An exam that doesn't count
By Stephanie Cesca
Students wishing to be lawyers may be able to do so, even if they failed their bar admission exam.
Twenty-eight students who failed their bar admission courses were admitted to the bar at Toronto's Osgoode Hall Friday, said professor Robert Solomon, associate academic dean at the faculty of law at Western.
Harvey Strosberg, treasurer of the Law Society of Upper Canada, however, reviewed these 28 students after they failed their admission courses, deeming them competent to practice law.
"Can competency be judged only by examination results?" asked Strosberg. "My answer is no."
"I don't know why these students have been admitted. And I don't know on what basis," Solomon said.
Bruce Welling, a law professor at Western, also questioned Strosberg's process of exempting failed students. "I want to know where someone like [Strosberg] would get that kind of authority," he said.
Typically, the failure rate for bar admission exams is very low, Solomon explained, which is why so much controversy has risen due to exempting the failed students.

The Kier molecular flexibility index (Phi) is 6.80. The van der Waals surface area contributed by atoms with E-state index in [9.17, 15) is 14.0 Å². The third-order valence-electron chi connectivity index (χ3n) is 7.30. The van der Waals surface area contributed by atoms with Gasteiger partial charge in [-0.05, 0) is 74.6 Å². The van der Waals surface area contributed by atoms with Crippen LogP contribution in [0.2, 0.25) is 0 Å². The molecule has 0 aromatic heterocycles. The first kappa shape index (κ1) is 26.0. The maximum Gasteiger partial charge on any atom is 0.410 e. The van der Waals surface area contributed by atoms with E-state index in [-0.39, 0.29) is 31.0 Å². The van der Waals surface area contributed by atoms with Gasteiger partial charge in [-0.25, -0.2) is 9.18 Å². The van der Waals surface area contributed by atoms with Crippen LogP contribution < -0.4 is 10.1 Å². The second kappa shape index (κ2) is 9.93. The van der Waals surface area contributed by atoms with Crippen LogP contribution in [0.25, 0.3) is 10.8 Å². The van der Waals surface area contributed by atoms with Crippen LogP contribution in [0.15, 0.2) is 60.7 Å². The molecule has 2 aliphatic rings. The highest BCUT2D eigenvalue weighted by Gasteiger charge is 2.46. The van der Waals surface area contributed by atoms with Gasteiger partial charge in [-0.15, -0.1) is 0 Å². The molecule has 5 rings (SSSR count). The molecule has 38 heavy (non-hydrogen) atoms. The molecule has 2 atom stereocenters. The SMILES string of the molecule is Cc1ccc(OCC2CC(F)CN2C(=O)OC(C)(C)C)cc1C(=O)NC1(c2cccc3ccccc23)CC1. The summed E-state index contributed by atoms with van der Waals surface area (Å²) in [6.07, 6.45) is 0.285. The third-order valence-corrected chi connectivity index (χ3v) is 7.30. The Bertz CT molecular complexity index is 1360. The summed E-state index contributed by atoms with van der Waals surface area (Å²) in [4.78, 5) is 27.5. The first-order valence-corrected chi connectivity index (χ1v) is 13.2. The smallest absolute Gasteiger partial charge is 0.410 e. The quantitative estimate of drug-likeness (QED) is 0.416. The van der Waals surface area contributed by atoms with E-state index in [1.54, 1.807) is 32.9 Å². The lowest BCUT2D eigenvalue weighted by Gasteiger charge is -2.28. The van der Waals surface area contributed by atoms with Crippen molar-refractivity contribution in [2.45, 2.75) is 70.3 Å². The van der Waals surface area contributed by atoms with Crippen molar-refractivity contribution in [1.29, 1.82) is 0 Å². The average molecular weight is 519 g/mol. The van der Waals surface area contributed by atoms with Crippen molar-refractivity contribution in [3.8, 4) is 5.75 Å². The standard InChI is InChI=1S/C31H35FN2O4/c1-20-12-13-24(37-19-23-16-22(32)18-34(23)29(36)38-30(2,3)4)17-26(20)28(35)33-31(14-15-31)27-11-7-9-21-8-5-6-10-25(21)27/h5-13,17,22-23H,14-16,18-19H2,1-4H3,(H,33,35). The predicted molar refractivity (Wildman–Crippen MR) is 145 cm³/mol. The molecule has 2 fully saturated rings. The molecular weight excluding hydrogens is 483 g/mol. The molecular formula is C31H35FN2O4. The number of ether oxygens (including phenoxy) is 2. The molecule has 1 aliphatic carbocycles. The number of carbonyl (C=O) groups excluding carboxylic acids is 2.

"It sounds like graduating from Western law school without passing the prerequisite courses," Welling said.
Peter Barton, a law professor at Western, agreed with Strosberg. "A lot of people who fail academically end up being very successful," he said.
In addition to the controversy surrounding the examination results of the newly-licensed students, their ethnic background was an issue.
"A significant number of students who failed were visible minorities," Solomon said. "It may simply mean that certain individuals from certain backgrounds are not particularly prepared."
Strosberg did not comment on whether or not race motivated his review process.
"If somebody like [Strosberg] lumps a group of people based on race and speaks of their competency or incompetency, then that's racist," Welling said.
"The bar holds a promise of competency," Strosberg added. "That was the reason why I was part of the process."